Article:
A variant in CDKAL1 influences insulin response and risk of type 2 diabetes by Steinthorsdottir Valgerdur, Thorleifsson Gudmar, Reynisdottir Inga, Benediktsson Rafn, Jonsdottir Thorbjorg, Walters G Bragi, Styrkarsdottir Unnur, Gretarsdottir Solveig, Emilsson Valur, Ghosh Shyamali, Baker Adam, Snorradottir Steinunn, Bjarnason Hjordis, Ng Maggie C Y, Hansen Torben, Bagger Yu, Wilensky Robert L, Reilly Muredach P, Adeyemo Adebowale, Chen Yuanxiu, Zhou Jie, Gudnason Vilmundur, Chen Guanjie, Huang Hanxia, Lashley Kerrie, Doumatey Ayo, So Wing-Yee, Ma Ronald C Y, Andersen Gitte, Borch-Johnsen Knut, Jorgensen Torben, van Vliet-Ostaptchouk Jana V, Hofker Marten H, Wijmenga Cisca, Christiansen Claus, Rader Daniel J, Rotimi Charles, Gurney Mark, Chan Juliana C N, Pedersen Oluf, Sigurdsson Gunnar, Gulcher Jeffrey R, Thorsteinsdottir Unnur, Kong Augustine, Stefansson Kari in Nature genetics (2007). PubMed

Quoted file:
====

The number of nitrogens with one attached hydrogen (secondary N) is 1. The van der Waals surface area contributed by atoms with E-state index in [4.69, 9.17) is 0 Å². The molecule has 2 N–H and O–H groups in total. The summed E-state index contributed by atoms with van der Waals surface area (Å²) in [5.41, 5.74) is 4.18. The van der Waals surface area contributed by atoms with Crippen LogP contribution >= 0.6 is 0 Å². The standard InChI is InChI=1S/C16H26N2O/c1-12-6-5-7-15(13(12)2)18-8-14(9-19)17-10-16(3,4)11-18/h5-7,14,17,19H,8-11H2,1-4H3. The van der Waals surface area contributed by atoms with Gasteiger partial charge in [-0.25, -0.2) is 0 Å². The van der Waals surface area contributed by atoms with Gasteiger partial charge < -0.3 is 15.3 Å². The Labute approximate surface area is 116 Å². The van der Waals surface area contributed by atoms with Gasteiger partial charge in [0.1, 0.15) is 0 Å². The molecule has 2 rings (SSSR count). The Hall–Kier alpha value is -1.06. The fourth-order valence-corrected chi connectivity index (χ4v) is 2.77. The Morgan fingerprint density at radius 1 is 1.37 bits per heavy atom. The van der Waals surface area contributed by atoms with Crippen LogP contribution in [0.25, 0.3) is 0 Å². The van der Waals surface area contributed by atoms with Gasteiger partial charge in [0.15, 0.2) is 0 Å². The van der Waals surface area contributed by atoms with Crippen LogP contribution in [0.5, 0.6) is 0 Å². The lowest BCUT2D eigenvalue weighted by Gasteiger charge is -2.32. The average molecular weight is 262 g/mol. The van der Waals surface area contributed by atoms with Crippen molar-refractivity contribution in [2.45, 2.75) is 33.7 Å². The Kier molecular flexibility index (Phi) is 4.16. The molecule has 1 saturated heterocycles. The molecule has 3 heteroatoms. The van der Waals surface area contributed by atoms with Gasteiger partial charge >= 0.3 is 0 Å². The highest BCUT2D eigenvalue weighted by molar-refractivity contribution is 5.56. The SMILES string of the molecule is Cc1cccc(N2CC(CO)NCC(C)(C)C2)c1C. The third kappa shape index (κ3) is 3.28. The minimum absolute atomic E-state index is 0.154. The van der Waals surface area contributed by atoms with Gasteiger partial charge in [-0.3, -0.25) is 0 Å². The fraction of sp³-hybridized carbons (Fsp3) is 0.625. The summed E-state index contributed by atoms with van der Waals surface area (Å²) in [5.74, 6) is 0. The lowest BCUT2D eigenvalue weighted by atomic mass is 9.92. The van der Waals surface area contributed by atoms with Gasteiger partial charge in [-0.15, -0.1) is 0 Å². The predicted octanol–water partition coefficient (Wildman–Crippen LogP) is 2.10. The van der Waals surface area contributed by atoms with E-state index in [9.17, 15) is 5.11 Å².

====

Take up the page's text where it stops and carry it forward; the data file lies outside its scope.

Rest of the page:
Abstract

We conducted a genome-wide association study for type 2 diabetes (T2D) in Icelandic cases and controls, and we found that a previously described variant in the transcription factor 7-like 2 gene (TCF7L2) gene conferred the most significant risk. In addition to confirming two recently identified risk variants, we identified a variant in the CDKAL1 gene that was associated with T2D in individuals of European ancestry (allele-specific odds ratio (OR) = 1.20 (95% confidence interval, 1.13-1.27), P = 7.7 x 10(-9)) and individuals from Hong Kong of Han Chinese ancestry (OR = 1.25 (1.11-1.40), P = 0.00018). The genotype OR of this variant suggested that the effect was substantially stronger in homozygous carriers than in heterozygous carriers. The ORs for homozygotes were 1.50 (1.31-1.72) and 1.55 (1.23-1.95) in the European and Hong Kong groups, respectively. The insulin response for homozygotes was approximately 20% lower than for heterozygotes or noncarriers, suggesting that this variant confers risk of T2D through reduced insulin secretion.

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